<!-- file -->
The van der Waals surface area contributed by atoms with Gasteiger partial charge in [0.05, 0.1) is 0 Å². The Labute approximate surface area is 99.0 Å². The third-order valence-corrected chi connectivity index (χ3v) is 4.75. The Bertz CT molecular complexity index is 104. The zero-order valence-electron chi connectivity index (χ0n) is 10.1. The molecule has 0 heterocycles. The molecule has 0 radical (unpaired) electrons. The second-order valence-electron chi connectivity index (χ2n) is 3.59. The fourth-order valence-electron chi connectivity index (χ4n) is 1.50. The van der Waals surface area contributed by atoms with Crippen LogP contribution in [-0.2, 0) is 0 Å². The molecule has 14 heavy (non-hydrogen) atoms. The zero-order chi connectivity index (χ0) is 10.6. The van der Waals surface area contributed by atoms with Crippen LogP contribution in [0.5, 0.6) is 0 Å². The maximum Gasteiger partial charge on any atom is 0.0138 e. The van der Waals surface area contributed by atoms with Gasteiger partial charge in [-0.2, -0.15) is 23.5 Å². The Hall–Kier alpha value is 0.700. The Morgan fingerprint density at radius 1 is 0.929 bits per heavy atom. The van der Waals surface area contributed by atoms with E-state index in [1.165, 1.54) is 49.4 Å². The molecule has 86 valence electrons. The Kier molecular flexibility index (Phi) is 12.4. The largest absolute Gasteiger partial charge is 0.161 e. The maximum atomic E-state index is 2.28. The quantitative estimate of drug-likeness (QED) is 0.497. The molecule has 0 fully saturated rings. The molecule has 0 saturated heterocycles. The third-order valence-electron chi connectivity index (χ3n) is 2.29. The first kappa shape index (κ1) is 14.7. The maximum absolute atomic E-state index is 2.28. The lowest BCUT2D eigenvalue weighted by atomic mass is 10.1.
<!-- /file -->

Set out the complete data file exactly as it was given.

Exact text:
The van der Waals surface area contributed by atoms with Gasteiger partial charge in [0.05, 0.1) is 0 Å². The Labute approximate surface area is 99.0 Å². The third-order valence-corrected chi connectivity index (χ3v) is 4.75. The Bertz CT molecular complexity index is 104. The zero-order valence-electron chi connectivity index (χ0n) is 10.1. The molecule has 0 heterocycles. The molecule has 0 radical (unpaired) electrons. The second-order valence-electron chi connectivity index (χ2n) is 3.59. The fourth-order valence-electron chi connectivity index (χ4n) is 1.50. The van der Waals surface area contributed by atoms with Crippen LogP contribution in [-0.2, 0) is 0 Å². The molecule has 14 heavy (non-hydrogen) atoms. The zero-order chi connectivity index (χ0) is 10.6. The van der Waals surface area contributed by atoms with Crippen LogP contribution in [0.5, 0.6) is 0 Å². The maximum Gasteiger partial charge on any atom is 0.0138 e. The van der Waals surface area contributed by atoms with Gasteiger partial charge in [-0.2, -0.15) is 23.5 Å². The Hall–Kier alpha value is 0.700. The Morgan fingerprint density at radius 1 is 0.929 bits per heavy atom. The van der Waals surface area contributed by atoms with E-state index in [1.165, 1.54) is 49.4 Å². The molecule has 86 valence electrons. The Kier molecular flexibility index (Phi) is 12.4. The largest absolute Gasteiger partial charge is 0.161 e. The maximum atomic E-state index is 2.28. The quantitative estimate of drug-likeness (QED) is 0.497. The molecule has 0 fully saturated rings. The molecule has 0 saturated heterocycles. The third-order valence-electron chi connectivity index (χ3n) is 2.29. The first kappa shape index (κ1) is 14.7. The maximum absolute atomic E-state index is 2.28. The lowest BCUT2D eigenvalue weighted by atomic mass is 10.1.